sion differential is allowed by the quartz tube 7 which
solidi?cation thereof.
is compressed either by being deformed or crushed. In
2. An encapsulated thermoelectric element comprising:
the case of highly unstable semiconductors, it may be
encapsulating means including a strong impermeable
desirable to cover the small opening 9 in the casing with
casing forming a hermetically sealed housing for a body
a ceramic seal 13.
The embodiment of FIGURE 1 provides terminal mem
bers at each end of the thermoelectric element. These
terminal members are ?exible and therefore allow for
longitudinal expansion mismatch between the thermo
electric body and the encapsulating housing. However,
it is possible to use different geometric con?gurations for
the thermoelectric element. For example, one or both
of the terminal members can be inserted through the en
of thermoelectric material; a body of semiconductor ma
terial exhibiting a thermoelectric effect conforming to
the inner surface of said encapsulating means; terminal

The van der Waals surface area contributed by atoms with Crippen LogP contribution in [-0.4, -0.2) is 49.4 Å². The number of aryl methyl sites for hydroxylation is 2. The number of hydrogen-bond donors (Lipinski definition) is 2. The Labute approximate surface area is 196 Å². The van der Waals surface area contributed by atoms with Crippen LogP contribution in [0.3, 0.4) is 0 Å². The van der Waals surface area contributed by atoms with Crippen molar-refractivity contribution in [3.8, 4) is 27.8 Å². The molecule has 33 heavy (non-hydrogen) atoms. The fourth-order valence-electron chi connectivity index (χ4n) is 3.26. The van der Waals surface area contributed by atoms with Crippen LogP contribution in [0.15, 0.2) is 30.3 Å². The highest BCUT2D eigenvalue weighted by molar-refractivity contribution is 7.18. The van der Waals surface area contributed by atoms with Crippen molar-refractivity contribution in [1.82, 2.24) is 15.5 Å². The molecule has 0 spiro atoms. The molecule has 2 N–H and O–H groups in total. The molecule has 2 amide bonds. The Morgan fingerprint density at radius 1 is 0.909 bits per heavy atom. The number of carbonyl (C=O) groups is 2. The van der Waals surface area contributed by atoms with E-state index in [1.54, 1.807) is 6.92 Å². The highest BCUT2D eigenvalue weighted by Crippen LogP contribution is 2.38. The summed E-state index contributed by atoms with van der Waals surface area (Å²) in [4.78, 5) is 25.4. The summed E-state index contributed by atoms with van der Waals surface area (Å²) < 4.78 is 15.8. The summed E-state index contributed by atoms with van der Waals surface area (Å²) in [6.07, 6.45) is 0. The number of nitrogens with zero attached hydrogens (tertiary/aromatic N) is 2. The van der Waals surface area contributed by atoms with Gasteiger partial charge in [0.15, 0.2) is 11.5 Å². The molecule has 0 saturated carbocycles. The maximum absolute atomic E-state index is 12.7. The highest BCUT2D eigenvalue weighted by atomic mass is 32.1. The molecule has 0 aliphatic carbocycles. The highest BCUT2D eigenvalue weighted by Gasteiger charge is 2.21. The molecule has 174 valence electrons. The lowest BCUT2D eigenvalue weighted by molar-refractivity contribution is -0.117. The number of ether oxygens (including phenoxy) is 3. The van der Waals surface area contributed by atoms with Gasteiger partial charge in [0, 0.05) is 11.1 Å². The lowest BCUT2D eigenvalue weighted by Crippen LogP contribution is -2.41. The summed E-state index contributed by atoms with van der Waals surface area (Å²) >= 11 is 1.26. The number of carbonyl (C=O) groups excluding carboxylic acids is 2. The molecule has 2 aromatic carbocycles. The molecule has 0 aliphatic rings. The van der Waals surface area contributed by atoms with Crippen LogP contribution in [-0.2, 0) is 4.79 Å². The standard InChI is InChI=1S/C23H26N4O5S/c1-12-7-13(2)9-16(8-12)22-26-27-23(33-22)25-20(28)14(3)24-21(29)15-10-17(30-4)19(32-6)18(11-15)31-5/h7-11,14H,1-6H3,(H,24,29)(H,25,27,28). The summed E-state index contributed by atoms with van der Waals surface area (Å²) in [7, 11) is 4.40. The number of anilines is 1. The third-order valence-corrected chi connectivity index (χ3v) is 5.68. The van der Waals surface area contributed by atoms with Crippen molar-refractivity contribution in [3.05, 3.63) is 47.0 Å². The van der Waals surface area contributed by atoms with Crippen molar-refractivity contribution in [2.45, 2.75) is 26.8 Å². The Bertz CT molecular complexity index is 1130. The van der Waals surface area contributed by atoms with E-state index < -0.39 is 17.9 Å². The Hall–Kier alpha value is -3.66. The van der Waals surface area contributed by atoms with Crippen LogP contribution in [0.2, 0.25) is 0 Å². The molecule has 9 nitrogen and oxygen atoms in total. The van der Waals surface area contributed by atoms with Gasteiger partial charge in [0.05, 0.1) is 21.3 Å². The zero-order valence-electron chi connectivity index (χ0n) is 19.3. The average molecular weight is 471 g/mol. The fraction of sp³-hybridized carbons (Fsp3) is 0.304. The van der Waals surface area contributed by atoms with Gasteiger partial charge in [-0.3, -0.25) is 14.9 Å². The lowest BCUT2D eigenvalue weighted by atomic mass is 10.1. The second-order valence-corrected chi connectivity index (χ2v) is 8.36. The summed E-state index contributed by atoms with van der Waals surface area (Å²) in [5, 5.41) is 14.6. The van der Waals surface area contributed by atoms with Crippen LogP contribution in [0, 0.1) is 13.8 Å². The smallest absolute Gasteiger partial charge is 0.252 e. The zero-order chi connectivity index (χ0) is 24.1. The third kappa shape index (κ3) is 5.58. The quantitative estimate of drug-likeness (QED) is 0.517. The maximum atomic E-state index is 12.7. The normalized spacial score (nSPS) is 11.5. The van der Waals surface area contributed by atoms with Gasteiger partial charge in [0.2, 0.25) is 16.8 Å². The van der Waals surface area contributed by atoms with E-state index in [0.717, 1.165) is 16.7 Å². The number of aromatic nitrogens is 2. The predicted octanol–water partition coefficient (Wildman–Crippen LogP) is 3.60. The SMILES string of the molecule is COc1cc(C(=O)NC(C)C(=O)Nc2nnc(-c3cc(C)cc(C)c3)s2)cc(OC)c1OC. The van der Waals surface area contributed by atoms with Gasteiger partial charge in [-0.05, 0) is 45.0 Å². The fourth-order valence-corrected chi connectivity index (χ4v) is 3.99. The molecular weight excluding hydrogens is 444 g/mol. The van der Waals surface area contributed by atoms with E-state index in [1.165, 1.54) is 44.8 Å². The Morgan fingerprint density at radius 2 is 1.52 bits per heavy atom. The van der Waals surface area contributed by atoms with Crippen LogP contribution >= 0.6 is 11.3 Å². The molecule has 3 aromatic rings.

members positioned at the ends of said body to provide
electrical connections thereto; and a hollow, thin-walled
glass tube extending through said ‘body of semiconductor
material adapted .to relieve any expansive stresses below
the fracturing point of said encapsulating means and
thereby permit inward expansion of said body upon so
capsulating housing from the side of the element. This
lidi?cation thereof.
results in smaller terminal members ‘and reduces the
3. An encapsulated thermoelectric element comprising:
effects of differential expansion between the casing and
a pair of spaced metallic terminal members; a mechani
the terminal members. The terminal members must
cally strong ceramic casing extending between said ter
nevertheless be sealed to the ceramic casing and it is
minal members; sealing means between said ceramic cas
necessary to allow for differential expansion along the
ing and each of said terminal members providing a her
axis of the element for high-temperature operation. In 60 metically sealed housing; a body of semiconductor ma
the event that the thermoelectric material only partially
terial exhibiting a thermoelectric effect conforming to the
?lls the housing, this differential expansion is allowable.
inner surface of said housing; and a compressible tube
Thermoelectric elements constructed as illustrated in
FIGURE 1 have been successfully operated at tempera